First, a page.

The members of the U.N. Security Council who are against going to war in Iraq say that the inspectors working under Hans Blix must be given more time to verify that Saddam Hussein has not carried out his promise to destroy all his weapons of mass destruction. The U.S. and Britain say that he has not done so and is in violation of Resolution 1441. France wants Blix and his inspectors to decide if Iraq has complied with the Security Council resolutions.
This was not the intention of the Security Council. Moreover, serious questions have been raised about Mr. Blix’s integrity. He failed to mention in his oral report to the Council the discovery of a drone with a very large wingspan that made it illegal. This violation was buried in his lengthy written report. We had been warned last November that Blix should not be trusted to carry out the search for weapons of mass destruction in Iraq. Per Ahlmark, a former deputy prime minister of Sweden, wrote an article titled “Sending in a Dupe to Disarm Saddam.”
Ahlmark had been Blix’s boss in 1960. He had followed his career closely since then, observing him as Sweden’s foreign minister for a year and later as director general of the International Atomic Energy Agency (IAEA) in Vienna. Ahlmark described Blix as amiable but “politically weak and easily fooled.” He said, “I can think of few European officials less suitable for a showdown with Saddam.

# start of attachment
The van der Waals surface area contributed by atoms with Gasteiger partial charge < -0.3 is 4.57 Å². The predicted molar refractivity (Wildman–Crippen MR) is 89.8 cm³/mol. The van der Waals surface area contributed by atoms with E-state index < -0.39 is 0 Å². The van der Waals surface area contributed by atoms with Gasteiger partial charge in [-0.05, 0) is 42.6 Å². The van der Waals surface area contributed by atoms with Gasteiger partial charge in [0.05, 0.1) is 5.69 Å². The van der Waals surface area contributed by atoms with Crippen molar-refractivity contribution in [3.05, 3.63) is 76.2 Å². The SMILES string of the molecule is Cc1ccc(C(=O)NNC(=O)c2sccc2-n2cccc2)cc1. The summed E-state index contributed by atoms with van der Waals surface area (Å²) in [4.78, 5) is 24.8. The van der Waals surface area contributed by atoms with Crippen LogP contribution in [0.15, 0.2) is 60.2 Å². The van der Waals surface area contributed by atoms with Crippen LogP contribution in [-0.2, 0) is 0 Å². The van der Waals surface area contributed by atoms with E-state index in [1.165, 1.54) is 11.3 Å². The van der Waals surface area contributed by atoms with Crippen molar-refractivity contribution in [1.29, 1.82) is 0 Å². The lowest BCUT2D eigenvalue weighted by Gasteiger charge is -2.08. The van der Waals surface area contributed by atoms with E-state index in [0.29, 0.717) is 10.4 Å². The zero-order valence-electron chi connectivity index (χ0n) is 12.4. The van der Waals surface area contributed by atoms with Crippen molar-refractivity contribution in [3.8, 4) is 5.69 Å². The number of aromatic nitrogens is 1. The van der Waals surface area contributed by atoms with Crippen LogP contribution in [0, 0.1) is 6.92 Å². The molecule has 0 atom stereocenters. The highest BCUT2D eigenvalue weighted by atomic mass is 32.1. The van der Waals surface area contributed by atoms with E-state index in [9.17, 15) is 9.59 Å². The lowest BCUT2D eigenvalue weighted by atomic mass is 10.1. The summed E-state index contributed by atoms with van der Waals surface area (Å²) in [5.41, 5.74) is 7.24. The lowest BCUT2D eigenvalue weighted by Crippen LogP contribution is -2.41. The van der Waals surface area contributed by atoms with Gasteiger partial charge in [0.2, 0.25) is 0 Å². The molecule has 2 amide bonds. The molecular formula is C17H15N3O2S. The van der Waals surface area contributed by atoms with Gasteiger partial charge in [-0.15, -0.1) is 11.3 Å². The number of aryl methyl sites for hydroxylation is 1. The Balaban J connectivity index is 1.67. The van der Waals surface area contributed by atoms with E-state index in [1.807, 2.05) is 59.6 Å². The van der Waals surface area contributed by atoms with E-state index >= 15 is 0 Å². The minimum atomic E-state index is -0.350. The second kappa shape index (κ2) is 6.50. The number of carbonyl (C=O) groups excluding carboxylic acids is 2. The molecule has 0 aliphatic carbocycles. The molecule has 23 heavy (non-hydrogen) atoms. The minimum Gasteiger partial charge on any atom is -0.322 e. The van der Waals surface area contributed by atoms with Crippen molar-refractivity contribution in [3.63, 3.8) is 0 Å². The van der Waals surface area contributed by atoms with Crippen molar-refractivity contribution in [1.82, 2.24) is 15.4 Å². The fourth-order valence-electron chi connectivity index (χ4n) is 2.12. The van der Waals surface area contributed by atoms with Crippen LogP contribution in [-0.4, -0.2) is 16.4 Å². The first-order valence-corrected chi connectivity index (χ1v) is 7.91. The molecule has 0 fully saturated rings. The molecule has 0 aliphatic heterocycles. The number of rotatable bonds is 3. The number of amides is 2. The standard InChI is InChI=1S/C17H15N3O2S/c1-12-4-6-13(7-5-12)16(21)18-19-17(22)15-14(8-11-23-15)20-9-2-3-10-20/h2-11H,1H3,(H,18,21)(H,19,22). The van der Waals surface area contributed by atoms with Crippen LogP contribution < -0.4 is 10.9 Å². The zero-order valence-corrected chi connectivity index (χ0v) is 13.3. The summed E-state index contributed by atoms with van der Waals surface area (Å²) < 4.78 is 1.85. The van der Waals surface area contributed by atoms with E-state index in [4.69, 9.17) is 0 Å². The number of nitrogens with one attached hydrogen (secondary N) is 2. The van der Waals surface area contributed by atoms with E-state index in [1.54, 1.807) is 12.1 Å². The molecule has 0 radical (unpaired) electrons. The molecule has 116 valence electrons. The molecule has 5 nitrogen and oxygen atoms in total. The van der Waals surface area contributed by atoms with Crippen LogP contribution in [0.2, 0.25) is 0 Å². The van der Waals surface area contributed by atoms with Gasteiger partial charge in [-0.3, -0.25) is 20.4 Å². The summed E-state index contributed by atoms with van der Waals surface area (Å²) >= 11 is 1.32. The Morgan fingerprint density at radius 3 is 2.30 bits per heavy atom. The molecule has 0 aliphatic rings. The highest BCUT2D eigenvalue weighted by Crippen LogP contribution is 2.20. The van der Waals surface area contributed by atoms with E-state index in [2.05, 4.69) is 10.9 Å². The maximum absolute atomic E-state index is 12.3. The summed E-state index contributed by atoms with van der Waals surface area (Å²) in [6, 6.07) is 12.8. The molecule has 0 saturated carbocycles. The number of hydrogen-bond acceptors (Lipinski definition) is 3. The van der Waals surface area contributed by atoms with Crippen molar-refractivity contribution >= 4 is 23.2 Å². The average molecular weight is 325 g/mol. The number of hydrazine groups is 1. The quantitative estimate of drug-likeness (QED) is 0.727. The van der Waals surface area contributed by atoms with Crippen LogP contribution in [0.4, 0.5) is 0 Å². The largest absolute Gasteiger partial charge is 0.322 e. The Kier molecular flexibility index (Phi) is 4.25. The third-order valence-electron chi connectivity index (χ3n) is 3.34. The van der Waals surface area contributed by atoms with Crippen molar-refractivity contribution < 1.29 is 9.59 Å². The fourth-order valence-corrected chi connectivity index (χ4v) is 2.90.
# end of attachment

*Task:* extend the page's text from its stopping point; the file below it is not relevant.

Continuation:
He went on to say that when Blix headed the IAEA before the Persian Gulf war, he assured the world, after several inspections, that nothing alarming was happening in Iraq. He gave Saddam the report he had hoped for when he began hiding his atomic factories and nuclear ambitions. Ahlmark reminded us that Saddam was obsessed with procuring weapons of mass destruction? chemical and biological warheads as well as atomic bombs and the missiles to deliver them. Former experts of Iraq’s nuclear weapons program, who have escaped to the West, have confirmed this.
Blix, whose field was international law, worked with Swedish ambassador Rolf Ekeus, as one of the leaders of the U.N. disarmament inspectors. Ahlmark claims that Blix was easily fooled by the Iraqis because he was unfamiliar with technical details. He says that David Kay, a highly-skilled inspector, discovered material confirming that Iraq was only twelve to eighteen months away from producing a nuclear device.
How did Blix end up heading the current U.N. inspection team? Ahlmark says that in 1999 Rolf Ekeus and Hans Blix were among the candidates and that experts in the field were for Ekeus. He said they described Ekeus as “brilliant,” and Blix as “terrible.” He says that France and Russia consulted Baghdad to see whom Saddam would prefer, and they ended up supporting Blix. The Clinton administration went along with them. Ahlmark warned that the U.N. “neglected its duties by asking a wimp to lead the inspectors who are supposed to stand up to the brute of Baghdad.”